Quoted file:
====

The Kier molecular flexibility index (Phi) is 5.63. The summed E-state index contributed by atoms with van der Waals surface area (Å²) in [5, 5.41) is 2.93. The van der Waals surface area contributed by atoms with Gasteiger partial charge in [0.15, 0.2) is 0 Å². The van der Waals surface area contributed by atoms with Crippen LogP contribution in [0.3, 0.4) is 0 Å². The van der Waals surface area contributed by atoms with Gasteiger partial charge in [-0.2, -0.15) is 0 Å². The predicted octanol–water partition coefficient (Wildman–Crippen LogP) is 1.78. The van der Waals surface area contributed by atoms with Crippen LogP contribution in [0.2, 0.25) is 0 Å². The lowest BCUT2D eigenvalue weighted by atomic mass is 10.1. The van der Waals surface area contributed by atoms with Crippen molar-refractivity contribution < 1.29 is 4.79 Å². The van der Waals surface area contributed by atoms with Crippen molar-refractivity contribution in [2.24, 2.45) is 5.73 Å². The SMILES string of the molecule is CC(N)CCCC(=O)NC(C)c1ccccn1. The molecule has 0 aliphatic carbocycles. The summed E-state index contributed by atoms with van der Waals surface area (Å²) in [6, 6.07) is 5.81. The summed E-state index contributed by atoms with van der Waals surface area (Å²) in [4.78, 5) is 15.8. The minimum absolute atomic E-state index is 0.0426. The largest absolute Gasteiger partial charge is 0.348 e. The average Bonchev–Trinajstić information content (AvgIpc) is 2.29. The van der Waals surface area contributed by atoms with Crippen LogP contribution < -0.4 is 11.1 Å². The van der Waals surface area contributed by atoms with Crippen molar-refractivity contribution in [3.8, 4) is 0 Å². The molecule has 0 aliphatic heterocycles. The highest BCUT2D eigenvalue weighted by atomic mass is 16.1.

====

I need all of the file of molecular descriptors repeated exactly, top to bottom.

The Kier molecular flexibility index (Phi) is 5.63. The summed E-state index contributed by atoms with van der Waals surface area (Å²) in [5, 5.41) is 2.93. The van der Waals surface area contributed by atoms with Gasteiger partial charge in [0.15, 0.2) is 0 Å². The van der Waals surface area contributed by atoms with Crippen LogP contribution in [0.3, 0.4) is 0 Å². The van der Waals surface area contributed by atoms with Gasteiger partial charge in [-0.2, -0.15) is 0 Å². The predicted octanol–water partition coefficient (Wildman–Crippen LogP) is 1.78. The van der Waals surface area contributed by atoms with Crippen LogP contribution in [0.2, 0.25) is 0 Å². The lowest BCUT2D eigenvalue weighted by atomic mass is 10.1. The van der Waals surface area contributed by atoms with Crippen molar-refractivity contribution < 1.29 is 4.79 Å². The van der Waals surface area contributed by atoms with Crippen molar-refractivity contribution in [2.24, 2.45) is 5.73 Å². The SMILES string of the molecule is CC(N)CCCC(=O)NC(C)c1ccccn1. The molecule has 0 aliphatic carbocycles. The summed E-state index contributed by atoms with van der Waals surface area (Å²) in [6, 6.07) is 5.81. The summed E-state index contributed by atoms with van der Waals surface area (Å²) in [4.78, 5) is 15.8. The minimum absolute atomic E-state index is 0.0426. The largest absolute Gasteiger partial charge is 0.348 e. The average Bonchev–Trinajstić information content (AvgIpc) is 2.29. The van der Waals surface area contributed by atoms with Crippen LogP contribution < -0.4 is 11.1 Å². The van der Waals surface area contributed by atoms with Crippen molar-refractivity contribution in [3.8, 4) is 0 Å². The molecule has 0 aliphatic heterocycles. The highest BCUT2D eigenvalue weighted by atomic mass is 16.1.